Ever since we learned that last autumn's massive Target data breach was accomplished with the use of access credentials stolen from a third-party vendor, I've been concerned about similar threats at my company. We use lots of vendors, many of which have access to our network. I've spent a lot of money, time and energy fortifying my network and its perimeter. But what if one of the vendors gets compromised? Could hackers sneak into my network through the side door, posing as a legitimate service employee?
Of course, this is really nothing new. I've written a few columns in the past about problem vendors and some of the things I've done to deal with the consequences of business managers signing contracts with third parties without involving my team. I've also mentioned in the past that I try to review third-party SSAE16 (previously SAS70) reports on our vendors that audit firms have produced, and I hope those reports are accurate and unbiased.
But if you look at what happened to Target, there isn't much in an SSAE16 report that really addresses the threat of stolen credentials. Target's vendor was compromised by simple phishing emails that tricked its employees into executing malware that stole usernames and passwords, and that's what the attackers used to get into Target's systems. That's a kind of social engineering -- using human nature to get what they wanted. When performing an SSAE16 review, audit firms look at the policies and controls specified by the vendor for basic security practices. But in every organization, there are employees who will be tricked into clicking malicious links and attachments. It's certainly true at my company, where a couple of people a week routinely get fooled by claims that they have a UPS package waiting for them, or an IRS audit or refund they must see immediately, or an invoice for something they didn't order. No matter how many emails I send reminding people of these scams, the posters on the walls, or the security awareness training, somehow the human brain doesn't kick in soon enough to stop the finger from clicking.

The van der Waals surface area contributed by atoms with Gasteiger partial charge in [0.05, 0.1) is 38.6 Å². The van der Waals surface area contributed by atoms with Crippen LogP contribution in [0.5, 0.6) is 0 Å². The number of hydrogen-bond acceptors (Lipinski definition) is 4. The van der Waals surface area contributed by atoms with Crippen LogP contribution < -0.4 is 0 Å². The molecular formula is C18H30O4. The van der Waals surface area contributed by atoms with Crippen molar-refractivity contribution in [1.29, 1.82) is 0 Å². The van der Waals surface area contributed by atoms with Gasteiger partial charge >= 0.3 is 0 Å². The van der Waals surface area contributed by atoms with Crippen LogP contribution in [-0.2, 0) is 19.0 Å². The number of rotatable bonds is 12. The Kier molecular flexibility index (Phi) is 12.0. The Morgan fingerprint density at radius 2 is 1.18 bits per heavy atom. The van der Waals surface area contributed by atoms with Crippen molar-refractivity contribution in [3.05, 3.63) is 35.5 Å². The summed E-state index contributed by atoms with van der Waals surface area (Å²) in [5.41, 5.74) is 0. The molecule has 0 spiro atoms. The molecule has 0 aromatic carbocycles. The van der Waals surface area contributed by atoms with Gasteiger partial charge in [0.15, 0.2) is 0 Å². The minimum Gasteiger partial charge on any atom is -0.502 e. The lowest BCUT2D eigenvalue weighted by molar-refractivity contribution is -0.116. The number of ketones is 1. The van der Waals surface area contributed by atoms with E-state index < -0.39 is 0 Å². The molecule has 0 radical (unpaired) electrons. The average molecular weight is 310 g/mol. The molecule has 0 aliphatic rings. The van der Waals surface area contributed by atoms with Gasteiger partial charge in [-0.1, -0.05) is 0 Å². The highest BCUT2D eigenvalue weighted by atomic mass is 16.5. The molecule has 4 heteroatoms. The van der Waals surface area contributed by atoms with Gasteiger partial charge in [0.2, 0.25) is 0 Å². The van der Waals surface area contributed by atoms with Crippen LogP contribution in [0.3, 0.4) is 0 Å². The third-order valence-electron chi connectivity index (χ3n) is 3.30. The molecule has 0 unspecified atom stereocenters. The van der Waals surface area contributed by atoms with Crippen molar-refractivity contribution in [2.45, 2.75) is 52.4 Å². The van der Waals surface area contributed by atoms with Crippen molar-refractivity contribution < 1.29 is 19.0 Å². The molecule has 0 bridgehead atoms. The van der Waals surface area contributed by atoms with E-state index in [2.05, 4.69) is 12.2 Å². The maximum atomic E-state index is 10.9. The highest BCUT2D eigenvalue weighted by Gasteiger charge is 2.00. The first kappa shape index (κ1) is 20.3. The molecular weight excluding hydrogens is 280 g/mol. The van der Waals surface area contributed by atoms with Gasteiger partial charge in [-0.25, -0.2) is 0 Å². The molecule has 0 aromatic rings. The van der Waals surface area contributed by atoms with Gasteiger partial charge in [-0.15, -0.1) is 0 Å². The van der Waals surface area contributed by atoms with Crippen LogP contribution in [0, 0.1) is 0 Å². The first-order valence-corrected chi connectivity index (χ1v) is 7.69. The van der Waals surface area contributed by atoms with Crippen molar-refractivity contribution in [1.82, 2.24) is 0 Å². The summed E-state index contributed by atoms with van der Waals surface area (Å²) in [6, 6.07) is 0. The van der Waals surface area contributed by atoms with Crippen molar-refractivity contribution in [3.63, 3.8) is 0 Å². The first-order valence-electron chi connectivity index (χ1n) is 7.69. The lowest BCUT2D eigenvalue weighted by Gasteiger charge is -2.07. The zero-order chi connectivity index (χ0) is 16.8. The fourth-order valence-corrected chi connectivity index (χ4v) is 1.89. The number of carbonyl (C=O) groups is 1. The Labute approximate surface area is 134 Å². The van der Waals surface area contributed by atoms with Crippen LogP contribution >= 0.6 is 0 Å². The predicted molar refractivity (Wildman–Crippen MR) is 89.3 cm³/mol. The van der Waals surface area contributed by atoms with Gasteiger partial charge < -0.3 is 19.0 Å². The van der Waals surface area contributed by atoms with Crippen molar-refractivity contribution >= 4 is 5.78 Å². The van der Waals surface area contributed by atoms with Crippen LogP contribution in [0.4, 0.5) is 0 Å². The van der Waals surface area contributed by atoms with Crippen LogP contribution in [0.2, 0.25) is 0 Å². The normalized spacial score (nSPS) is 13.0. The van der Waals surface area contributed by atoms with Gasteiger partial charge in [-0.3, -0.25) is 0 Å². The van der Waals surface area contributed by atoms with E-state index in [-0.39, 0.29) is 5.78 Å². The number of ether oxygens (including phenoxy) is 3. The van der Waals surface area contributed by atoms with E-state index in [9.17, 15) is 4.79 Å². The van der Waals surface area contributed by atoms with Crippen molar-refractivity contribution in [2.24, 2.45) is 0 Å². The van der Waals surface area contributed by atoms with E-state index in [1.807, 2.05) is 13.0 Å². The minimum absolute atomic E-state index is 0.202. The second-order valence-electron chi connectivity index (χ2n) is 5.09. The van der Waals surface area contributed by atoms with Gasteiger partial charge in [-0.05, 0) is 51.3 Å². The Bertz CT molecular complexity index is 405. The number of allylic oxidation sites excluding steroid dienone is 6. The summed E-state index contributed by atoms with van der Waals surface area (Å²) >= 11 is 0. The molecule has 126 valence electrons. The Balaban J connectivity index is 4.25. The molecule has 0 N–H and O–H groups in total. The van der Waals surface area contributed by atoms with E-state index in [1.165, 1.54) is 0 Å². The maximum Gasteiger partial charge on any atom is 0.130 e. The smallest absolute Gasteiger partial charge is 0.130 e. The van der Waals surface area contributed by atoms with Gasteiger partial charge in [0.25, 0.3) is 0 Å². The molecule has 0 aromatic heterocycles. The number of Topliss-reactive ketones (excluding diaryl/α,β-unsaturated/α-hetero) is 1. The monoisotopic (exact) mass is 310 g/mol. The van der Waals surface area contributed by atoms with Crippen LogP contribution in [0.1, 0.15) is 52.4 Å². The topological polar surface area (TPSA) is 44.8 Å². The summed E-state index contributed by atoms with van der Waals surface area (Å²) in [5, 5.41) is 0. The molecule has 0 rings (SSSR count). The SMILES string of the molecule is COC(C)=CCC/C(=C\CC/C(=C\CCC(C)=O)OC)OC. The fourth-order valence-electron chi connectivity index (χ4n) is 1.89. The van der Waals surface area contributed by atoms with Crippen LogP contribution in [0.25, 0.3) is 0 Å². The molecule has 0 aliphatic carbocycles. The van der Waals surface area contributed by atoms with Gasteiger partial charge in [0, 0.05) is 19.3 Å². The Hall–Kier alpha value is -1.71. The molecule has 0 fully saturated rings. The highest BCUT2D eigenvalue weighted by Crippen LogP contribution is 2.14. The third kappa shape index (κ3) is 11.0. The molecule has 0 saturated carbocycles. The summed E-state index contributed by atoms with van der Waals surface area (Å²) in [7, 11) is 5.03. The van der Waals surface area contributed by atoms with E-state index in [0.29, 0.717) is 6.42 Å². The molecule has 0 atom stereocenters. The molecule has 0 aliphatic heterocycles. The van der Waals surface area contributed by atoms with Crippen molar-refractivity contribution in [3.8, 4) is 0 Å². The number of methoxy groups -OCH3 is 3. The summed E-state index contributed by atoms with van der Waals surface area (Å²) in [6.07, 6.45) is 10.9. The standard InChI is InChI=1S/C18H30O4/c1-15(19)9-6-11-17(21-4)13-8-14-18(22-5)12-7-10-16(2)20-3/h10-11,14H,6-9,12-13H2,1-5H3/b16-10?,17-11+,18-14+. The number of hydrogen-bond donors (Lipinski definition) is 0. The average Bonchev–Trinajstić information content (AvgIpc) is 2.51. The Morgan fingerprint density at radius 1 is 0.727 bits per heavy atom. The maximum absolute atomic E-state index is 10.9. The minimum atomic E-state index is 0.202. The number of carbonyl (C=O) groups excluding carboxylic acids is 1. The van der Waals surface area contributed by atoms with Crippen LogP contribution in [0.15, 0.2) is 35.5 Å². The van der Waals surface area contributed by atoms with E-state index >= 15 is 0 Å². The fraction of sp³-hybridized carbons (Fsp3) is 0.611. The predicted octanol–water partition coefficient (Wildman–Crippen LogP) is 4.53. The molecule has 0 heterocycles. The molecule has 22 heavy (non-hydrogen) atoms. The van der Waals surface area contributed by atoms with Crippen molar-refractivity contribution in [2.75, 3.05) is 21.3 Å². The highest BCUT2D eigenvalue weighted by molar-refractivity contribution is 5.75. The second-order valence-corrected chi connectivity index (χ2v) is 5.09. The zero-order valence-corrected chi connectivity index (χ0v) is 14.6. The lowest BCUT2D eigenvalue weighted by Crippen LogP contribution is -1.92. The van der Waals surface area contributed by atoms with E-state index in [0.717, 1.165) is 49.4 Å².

If I can't stop my own people from falling for malicious email scams, how can I expect a small air-conditioning contractor, HR recruiting firm, or food-service company to stop their people from doing the same?
Let's be realistic. The real question is not "How can we stop the phishing or the click-happy recipients?" but "What can we do to contain the damage?" We must assume that people will continue to fall for these scams, regardless of how much training and reinforcement we do. And the same is true for our vendors. I can't prevent all credential theft, but I can monitor the use of those credentials along with the traffic going into and out of my network, and I do. With my SIEM, I look for unusual patterns of account usage and network traffic. I also push hard on IT support staff to respond to virus alerts quickly and take fast action to contain infections, since that's the first step in many compromises. Incidentally, this is also where Target fell short. From what I've read in the news, Target's IT staff ignored repeated virus warnings from their monitoring systems, including those directly responsible for the breach.
But how can I be sure I am aware of every bit of malicious traffic on my network, or whether the activities of users on my network are 100% legitimate? It's the things I don't see that keep me up at night.
This week's journal is written by a real security manager, "J.F. Rice," whose name and employer have been disguised for obvious reasons. Contact him at firstname.lastname@example.org.
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